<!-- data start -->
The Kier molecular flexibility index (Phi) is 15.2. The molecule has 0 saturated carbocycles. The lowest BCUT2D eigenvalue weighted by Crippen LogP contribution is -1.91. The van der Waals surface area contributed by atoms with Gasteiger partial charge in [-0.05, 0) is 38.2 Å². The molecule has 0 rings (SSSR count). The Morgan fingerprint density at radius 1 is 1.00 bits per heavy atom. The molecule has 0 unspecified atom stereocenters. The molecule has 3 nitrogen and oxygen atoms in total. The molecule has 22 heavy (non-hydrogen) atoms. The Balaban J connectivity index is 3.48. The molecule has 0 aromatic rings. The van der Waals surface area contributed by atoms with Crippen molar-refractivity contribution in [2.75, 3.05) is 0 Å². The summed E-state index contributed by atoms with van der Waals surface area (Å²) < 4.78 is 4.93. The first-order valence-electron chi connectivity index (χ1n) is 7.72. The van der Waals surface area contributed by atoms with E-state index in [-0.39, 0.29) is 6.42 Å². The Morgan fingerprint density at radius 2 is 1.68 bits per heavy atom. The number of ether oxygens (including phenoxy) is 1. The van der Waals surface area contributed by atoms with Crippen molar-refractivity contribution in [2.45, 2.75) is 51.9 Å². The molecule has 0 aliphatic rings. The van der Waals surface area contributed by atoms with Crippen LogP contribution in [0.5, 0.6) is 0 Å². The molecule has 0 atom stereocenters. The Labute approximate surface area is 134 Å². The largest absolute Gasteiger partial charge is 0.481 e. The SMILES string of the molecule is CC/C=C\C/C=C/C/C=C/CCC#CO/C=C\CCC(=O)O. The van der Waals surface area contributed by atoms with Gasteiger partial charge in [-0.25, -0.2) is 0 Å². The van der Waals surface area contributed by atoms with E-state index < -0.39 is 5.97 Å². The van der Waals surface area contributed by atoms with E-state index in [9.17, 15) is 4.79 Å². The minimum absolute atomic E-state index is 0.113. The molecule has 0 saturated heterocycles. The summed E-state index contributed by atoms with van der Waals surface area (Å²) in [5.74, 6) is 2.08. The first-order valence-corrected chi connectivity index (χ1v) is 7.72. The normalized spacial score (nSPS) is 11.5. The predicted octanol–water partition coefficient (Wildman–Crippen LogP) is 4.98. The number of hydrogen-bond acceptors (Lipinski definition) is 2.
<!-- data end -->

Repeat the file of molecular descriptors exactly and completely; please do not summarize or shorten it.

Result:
The Kier molecular flexibility index (Phi) is 15.2. The molecule has 0 saturated carbocycles. The lowest BCUT2D eigenvalue weighted by Crippen LogP contribution is -1.91. The van der Waals surface area contributed by atoms with Gasteiger partial charge in [-0.05, 0) is 38.2 Å². The molecule has 0 rings (SSSR count). The Morgan fingerprint density at radius 1 is 1.00 bits per heavy atom. The molecule has 0 unspecified atom stereocenters. The molecule has 3 nitrogen and oxygen atoms in total. The molecule has 22 heavy (non-hydrogen) atoms. The Balaban J connectivity index is 3.48. The molecule has 0 aromatic rings. The van der Waals surface area contributed by atoms with Crippen molar-refractivity contribution in [2.75, 3.05) is 0 Å². The summed E-state index contributed by atoms with van der Waals surface area (Å²) < 4.78 is 4.93. The first-order valence-electron chi connectivity index (χ1n) is 7.72. The van der Waals surface area contributed by atoms with E-state index in [-0.39, 0.29) is 6.42 Å². The Morgan fingerprint density at radius 2 is 1.68 bits per heavy atom. The number of ether oxygens (including phenoxy) is 1. The van der Waals surface area contributed by atoms with Crippen molar-refractivity contribution in [2.45, 2.75) is 51.9 Å². The molecule has 0 aliphatic rings. The van der Waals surface area contributed by atoms with Crippen LogP contribution in [0.5, 0.6) is 0 Å². The molecule has 0 atom stereocenters. The Labute approximate surface area is 134 Å². The largest absolute Gasteiger partial charge is 0.481 e. The SMILES string of the molecule is CC/C=C\C/C=C/C/C=C/CCC#CO/C=C\CCC(=O)O. The van der Waals surface area contributed by atoms with Gasteiger partial charge in [-0.25, -0.2) is 0 Å². The van der Waals surface area contributed by atoms with E-state index < -0.39 is 5.97 Å². The van der Waals surface area contributed by atoms with E-state index in [9.17, 15) is 4.79 Å². The minimum absolute atomic E-state index is 0.113. The molecule has 0 saturated heterocycles. The summed E-state index contributed by atoms with van der Waals surface area (Å²) in [5.74, 6) is 2.08. The first-order valence-corrected chi connectivity index (χ1v) is 7.72. The normalized spacial score (nSPS) is 11.5. The predicted octanol–water partition coefficient (Wildman–Crippen LogP) is 4.98. The number of hydrogen-bond acceptors (Lipinski definition) is 2.